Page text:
OLYMPIA, Wash. - Washington is one of nine states where the achievement gap is widening between lower-income students and others, according to the League of Education Voters. Today in Olympia, House Education Committee members are hearing about what after-school program providers are doing to change that. The providers are updating the statewide plan for youth development and after-school learning - for the first time in a decade.
The programs are known as Expanded Learning Opportunities. Amanda Scott Thomas, education policy director for School's Out Washington, says the programs could be used more effectively to help children who are struggling to catch up with their peers.
"This plan is really going to highlight the needs of the kids who are most vulnerable in Washington - kids who speak English as a second language, low-income kids and kids of color. We're really trying to meet a need and work to help close the opportunity gaps that kids face."
The plan is being developed this year, and today's work session is a chance to explain it to lawmakers. Thomas says more than half the children who attend after-school programs are in at least one of the at-risk groups.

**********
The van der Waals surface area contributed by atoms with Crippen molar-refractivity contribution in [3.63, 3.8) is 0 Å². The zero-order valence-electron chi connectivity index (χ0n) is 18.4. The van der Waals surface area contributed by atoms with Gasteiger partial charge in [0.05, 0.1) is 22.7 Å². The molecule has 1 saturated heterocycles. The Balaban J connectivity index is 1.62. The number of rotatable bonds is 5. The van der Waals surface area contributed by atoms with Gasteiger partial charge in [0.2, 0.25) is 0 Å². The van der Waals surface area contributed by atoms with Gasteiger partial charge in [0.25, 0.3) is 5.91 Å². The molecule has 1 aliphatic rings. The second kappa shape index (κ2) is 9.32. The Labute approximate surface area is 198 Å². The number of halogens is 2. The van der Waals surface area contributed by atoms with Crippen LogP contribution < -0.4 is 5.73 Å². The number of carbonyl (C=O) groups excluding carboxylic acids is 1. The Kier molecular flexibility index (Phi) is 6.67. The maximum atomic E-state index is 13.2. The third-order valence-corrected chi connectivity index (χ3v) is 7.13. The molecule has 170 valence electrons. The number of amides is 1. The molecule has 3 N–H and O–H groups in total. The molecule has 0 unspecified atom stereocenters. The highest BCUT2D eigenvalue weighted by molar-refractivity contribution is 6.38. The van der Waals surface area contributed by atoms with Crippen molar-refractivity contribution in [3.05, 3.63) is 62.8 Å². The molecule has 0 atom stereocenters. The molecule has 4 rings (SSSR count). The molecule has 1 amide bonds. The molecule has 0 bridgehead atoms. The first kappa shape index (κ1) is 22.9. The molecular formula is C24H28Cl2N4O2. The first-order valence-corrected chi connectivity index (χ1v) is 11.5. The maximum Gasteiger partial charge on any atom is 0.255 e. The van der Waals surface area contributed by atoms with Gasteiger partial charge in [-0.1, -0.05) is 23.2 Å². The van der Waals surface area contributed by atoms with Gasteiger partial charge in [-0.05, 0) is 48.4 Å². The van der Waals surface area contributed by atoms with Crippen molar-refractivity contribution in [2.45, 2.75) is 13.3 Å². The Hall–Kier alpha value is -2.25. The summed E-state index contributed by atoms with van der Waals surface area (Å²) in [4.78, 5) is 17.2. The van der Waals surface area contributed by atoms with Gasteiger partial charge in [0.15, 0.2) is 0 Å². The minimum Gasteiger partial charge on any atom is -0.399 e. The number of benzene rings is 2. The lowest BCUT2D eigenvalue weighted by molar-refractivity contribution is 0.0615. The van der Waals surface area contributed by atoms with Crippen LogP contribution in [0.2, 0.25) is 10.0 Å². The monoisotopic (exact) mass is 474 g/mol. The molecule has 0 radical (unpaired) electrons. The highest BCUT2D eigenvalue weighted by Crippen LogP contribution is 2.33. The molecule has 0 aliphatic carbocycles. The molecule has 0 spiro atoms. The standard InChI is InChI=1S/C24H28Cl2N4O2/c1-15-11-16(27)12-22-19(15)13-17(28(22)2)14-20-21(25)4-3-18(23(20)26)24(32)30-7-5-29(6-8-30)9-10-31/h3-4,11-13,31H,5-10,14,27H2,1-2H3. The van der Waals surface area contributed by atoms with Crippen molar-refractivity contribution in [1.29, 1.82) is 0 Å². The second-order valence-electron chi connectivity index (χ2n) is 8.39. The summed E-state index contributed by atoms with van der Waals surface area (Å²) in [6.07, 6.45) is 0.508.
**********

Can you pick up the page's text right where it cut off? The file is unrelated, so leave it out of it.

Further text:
After-school programs and others outside the traditional classroom are sometimes left out of the education discussion, she explains, and have a tough time getting funding. Yet students can get science, math, art and physical education, as well as homework assistance and life skills, from these programs, she adds.
"After-school and youth development really are a part of an educational experience for a young person. The conventions around when and where and how young people learn today are changing."
Thomas says the new plan also is taking the tight state budget into account, by focusing on greater efficiency and getting more parents and community partners involved in supporting the programs, statewide.
The work session is scheduled for 1:30 p.m. today in House Hearing Room A of the John L. O'Brien Building, 504 15th Ave. S.E., Olympia.